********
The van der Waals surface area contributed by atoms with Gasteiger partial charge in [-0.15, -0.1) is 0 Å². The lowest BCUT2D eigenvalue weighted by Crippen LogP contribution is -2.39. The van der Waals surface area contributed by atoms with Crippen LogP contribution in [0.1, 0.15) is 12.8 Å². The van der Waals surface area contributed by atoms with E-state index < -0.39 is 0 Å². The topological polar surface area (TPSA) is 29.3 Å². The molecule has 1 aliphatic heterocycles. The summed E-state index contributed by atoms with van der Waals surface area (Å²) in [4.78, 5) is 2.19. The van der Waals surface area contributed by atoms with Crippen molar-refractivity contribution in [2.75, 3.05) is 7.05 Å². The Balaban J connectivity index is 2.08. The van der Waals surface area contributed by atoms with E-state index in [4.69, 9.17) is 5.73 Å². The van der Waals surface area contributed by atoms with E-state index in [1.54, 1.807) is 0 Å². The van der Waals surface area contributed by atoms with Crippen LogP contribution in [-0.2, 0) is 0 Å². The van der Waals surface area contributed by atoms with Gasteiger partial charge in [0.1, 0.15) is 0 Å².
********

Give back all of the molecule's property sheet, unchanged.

The van der Waals surface area contributed by atoms with Gasteiger partial charge in [-0.15, -0.1) is 0 Å². The lowest BCUT2D eigenvalue weighted by Crippen LogP contribution is -2.39. The van der Waals surface area contributed by atoms with Crippen LogP contribution in [0.1, 0.15) is 12.8 Å². The van der Waals surface area contributed by atoms with E-state index < -0.39 is 0 Å². The topological polar surface area (TPSA) is 29.3 Å². The molecule has 1 aliphatic heterocycles. The summed E-state index contributed by atoms with van der Waals surface area (Å²) in [4.78, 5) is 2.19. The van der Waals surface area contributed by atoms with Crippen molar-refractivity contribution in [2.75, 3.05) is 7.05 Å². The Balaban J connectivity index is 2.08. The van der Waals surface area contributed by atoms with E-state index in [4.69, 9.17) is 5.73 Å². The van der Waals surface area contributed by atoms with E-state index in [1.54, 1.807) is 0 Å². The van der Waals surface area contributed by atoms with Crippen LogP contribution in [-0.2, 0) is 0 Å². The van der Waals surface area contributed by atoms with Gasteiger partial charge in [0.1, 0.15) is 0 Å².